yes, the linked instructions are for linux containers (since you wanted to passthrough the directory and not the whole disk) since it's easier to pass a directory from the host.
you didn't mention you wanted to do it for a windows VM, though i also explained how you could go about doing that for a VM, in my last post:
with VMs it's a little more work, you might have to create a NFS/SMB share for your VMs and mount it inside there like that.
otherwise you can do a drive passthrough (but you said you don't wish to do that)

And will it mount whatever I connect to the same USB port (whether same or different USB drive)?
if you want to do a simple usb passthrough you can also add a usb disk to your VM.
go in the "Hardware" section of your VM and select "Add" -> "USB Device".
from there you can select if you want to pass a single device (by using the vendor/device IDs) or a whole USB port.
with the latter option you would be able to use different USB drives in the VM as long as you plug it to the same physical port.

hope that this explains some things better!
 

jaytee129

Member
Jun 16, 2022
106
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18
just to clarify/narrow down what I'd like to do/have:
1. ability to use my whole 7TB external hard drive (I believe that means NTFS but if there's other option I'm all ears)
2. ability to access drive from proxmox to do backups, copy files to/from my NAS (that isn't accessible if/when my Sophos VM is off. So, no, I can't just use that)
3. ability to access drive from Windows VM

I can't add the drive as a USB device to VM because I lose access to it from proxmox, and I don't see and option to add NFS/SMB share to a VM. Where would I find that? Or would I need to create a new/separate linux container that then exposes the drive as an NFS share? Will proxmox be able to see it too? If this is what's needed the problem is that the container needs to be up so I can't do a backup with it stopped, which is why I wanted proxmox to be able to see the drive without anything running.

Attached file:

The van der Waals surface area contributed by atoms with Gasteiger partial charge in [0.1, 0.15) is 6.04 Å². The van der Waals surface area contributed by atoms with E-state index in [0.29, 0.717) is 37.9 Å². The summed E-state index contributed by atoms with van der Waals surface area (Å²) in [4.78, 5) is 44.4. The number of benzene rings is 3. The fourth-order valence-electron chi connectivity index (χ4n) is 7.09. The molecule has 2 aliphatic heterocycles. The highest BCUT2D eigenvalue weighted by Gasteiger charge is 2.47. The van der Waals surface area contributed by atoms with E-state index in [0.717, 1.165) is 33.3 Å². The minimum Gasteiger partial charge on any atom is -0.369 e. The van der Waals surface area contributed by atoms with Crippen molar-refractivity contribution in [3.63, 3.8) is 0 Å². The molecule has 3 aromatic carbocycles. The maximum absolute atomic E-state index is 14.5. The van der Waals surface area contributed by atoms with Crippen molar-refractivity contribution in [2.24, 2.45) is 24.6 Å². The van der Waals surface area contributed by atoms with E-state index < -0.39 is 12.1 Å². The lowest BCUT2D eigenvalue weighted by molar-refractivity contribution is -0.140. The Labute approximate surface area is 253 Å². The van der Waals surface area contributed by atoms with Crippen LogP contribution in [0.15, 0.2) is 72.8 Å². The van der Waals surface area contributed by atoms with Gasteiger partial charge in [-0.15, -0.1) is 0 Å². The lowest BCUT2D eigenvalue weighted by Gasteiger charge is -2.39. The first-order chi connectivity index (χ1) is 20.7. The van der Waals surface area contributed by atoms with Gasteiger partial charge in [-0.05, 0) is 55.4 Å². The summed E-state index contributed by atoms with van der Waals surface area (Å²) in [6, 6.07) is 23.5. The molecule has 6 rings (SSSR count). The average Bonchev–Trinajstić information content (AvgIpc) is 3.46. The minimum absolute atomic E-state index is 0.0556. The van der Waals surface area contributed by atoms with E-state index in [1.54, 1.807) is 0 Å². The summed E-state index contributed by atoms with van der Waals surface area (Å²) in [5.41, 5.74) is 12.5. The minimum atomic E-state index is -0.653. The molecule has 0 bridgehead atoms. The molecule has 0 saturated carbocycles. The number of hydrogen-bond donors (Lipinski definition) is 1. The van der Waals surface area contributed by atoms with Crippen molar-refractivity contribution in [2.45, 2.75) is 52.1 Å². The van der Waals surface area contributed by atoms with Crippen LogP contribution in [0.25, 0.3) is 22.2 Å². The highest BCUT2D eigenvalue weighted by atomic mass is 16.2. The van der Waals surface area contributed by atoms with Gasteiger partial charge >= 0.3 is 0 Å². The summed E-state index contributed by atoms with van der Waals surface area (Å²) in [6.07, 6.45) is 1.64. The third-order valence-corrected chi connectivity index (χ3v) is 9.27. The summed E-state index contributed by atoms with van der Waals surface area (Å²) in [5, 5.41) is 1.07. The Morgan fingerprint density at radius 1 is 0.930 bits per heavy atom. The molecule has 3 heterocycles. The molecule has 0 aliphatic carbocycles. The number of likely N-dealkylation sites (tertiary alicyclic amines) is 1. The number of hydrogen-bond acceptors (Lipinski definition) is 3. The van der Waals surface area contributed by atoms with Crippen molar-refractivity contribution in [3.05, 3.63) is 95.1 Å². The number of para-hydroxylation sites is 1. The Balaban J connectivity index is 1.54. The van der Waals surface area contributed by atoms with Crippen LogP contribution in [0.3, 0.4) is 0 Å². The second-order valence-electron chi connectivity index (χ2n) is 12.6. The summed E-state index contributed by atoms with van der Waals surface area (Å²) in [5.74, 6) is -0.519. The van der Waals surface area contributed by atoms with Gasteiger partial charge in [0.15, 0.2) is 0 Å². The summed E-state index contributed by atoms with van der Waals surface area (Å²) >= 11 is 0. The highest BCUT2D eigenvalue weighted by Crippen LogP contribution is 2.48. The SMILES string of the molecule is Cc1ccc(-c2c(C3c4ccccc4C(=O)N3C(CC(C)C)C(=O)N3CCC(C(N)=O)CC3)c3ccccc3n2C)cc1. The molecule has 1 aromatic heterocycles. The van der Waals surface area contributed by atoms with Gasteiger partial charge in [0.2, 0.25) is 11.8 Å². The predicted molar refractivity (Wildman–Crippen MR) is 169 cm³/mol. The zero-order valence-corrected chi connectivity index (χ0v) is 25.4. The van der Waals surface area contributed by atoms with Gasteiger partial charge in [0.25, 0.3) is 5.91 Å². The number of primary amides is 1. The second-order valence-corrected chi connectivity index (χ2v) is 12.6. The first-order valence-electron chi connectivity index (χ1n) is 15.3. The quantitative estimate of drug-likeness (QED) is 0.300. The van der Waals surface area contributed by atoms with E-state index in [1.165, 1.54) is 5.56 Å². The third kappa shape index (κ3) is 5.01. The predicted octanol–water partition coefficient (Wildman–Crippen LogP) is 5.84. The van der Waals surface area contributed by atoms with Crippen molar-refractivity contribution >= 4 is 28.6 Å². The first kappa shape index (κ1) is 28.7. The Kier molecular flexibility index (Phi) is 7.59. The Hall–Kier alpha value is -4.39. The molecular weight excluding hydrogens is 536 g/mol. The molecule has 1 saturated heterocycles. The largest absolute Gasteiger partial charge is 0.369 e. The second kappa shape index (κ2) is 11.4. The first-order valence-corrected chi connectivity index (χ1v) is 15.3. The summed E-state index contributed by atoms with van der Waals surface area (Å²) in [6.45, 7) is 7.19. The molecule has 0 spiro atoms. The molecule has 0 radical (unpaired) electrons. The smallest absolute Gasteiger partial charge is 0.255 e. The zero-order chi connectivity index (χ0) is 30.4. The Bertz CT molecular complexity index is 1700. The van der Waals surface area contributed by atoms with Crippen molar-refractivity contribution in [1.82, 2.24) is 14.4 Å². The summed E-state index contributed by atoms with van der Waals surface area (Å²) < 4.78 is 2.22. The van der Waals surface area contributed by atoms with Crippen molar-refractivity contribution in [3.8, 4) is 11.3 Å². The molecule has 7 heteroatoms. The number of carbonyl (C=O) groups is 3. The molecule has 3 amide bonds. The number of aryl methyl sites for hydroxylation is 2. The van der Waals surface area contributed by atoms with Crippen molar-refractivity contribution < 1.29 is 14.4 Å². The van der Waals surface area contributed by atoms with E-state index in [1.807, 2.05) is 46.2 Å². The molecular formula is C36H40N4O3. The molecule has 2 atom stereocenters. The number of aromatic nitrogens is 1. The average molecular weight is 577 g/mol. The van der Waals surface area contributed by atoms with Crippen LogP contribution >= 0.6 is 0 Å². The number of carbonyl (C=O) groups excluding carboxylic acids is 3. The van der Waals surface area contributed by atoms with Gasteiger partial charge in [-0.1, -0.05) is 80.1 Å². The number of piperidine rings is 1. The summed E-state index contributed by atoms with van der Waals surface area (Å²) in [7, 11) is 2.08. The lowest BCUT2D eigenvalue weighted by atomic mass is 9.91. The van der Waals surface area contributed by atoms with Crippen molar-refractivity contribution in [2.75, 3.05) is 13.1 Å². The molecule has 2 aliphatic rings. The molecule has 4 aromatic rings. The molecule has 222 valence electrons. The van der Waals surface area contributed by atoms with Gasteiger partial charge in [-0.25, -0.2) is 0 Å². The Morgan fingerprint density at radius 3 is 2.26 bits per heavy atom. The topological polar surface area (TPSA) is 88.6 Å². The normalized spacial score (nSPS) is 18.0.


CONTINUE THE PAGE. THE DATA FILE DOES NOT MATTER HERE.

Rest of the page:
If I can't have my cake and eat it too (both 2 and 3), that's fine. Was just hoping I could.
 

Dunuin

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Jun 30, 2020
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I see 3 ways you could do this:

1.) You could mount the whole disk on your PVE host. setup the SMB server directly on your PVE host andashare some folders via SMB to xour Win VM. Benefit would be that both the host for backups and the WinVM could make use of the whole 7TB HDD. Downside would be that SMB isn't as fast as a passthroughed disk, that its harder if you ever need to reinstall PVE because you would need to setup the SMB server again and that you would need to setup your shares without any GUI so you should now what your are doing to prevent security problems.

2.) You partition your HDD in two partitions. Lets say one 4TB partition for backups and a 3TB partition for your Win VM. You then could mount that 4TB partition to your PVE host and set it up as a directory storage to store backups. And you could use disk passthrough to passthrough just the 3TB partition into your VM. Downside ofcause would be that PVE host and WinVM can't share the same folders/files and that you are probably wasting space because you then got two partitions that need always same free space to not run out of space. And thin provisioning wouldn't be possible.

3.) You create one big 7TB partition, format it with a linux filesystem of your choice (ext4/xfs/...) and mount it to yoour PVE host. You can then store your backup there and also virtual disks as qcow2 image files. You could then create virtual disk, add it to your WinVM and format that virtual disk with NTFS. Benefit would be that this would allow thin provisioning so the WinVM is only consuming that much space as your store data to it from within your WinVM. Downside would be that qcow2 and the additional filesystem add onerhead.